A project underway at The University of New Mexico(UNM) is aimed at demonstrating that semiconductor laser devices can send data at a bandwidth speed of over 100 Gbits/s, with potential applications that could result in ten times the speed of current fibre optic networks.
The project addresses the need for faster data transfer by increasing the speed at which signals are first generated to send through at fibre optic network. For the past two and half years, work has centred on numerical simulations of proposed devices. The laboratory work will be performed ar UNM's Center for High Technology Materials(CHTM).
In a posting on the UNM Newsroom website, author Sharon Steely quotes Prof. Osinski:" Development of inexpensive ultrafast chips operating at speeds exceeding 100 Gbits/s will have a huge societal impact by increasing the transmission capacity of fibre-based networks."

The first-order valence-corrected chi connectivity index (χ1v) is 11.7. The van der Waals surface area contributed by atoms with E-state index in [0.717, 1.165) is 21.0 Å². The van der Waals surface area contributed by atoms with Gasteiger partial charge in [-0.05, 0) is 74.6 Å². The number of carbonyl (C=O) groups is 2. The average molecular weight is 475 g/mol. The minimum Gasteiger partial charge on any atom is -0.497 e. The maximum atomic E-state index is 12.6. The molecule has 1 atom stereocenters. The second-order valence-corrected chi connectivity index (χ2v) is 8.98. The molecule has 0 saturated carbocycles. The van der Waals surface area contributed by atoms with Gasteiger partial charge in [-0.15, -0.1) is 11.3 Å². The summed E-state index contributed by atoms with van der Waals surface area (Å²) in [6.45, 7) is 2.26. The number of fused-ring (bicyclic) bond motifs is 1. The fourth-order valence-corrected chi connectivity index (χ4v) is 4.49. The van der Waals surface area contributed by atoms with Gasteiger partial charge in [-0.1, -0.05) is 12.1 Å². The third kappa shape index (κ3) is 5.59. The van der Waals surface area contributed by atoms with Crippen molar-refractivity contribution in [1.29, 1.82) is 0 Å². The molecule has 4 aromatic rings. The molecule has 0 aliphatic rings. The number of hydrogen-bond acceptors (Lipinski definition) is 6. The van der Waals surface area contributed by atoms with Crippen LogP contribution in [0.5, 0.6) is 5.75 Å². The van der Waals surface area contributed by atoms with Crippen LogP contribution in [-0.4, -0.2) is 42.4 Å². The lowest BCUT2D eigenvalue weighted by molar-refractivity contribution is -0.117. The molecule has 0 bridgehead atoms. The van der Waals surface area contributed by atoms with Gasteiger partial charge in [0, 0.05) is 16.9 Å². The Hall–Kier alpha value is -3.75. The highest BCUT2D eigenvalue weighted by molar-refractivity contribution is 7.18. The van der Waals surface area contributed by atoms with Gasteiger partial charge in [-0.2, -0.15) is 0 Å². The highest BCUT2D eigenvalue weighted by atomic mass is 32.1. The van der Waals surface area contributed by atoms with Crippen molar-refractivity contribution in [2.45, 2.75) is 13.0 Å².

Osinski's project explores the use of semiconductor ring lasers to provide energy-efficient high-speed optical data egress(exit) from a cryogenic environment to room temperature for further processing.
" Ultra-high-speed (>100 GHz) on-chip modulation of integrated lasers is an important 'holy grail' for the ever-increasing demand for ultrafast communication."
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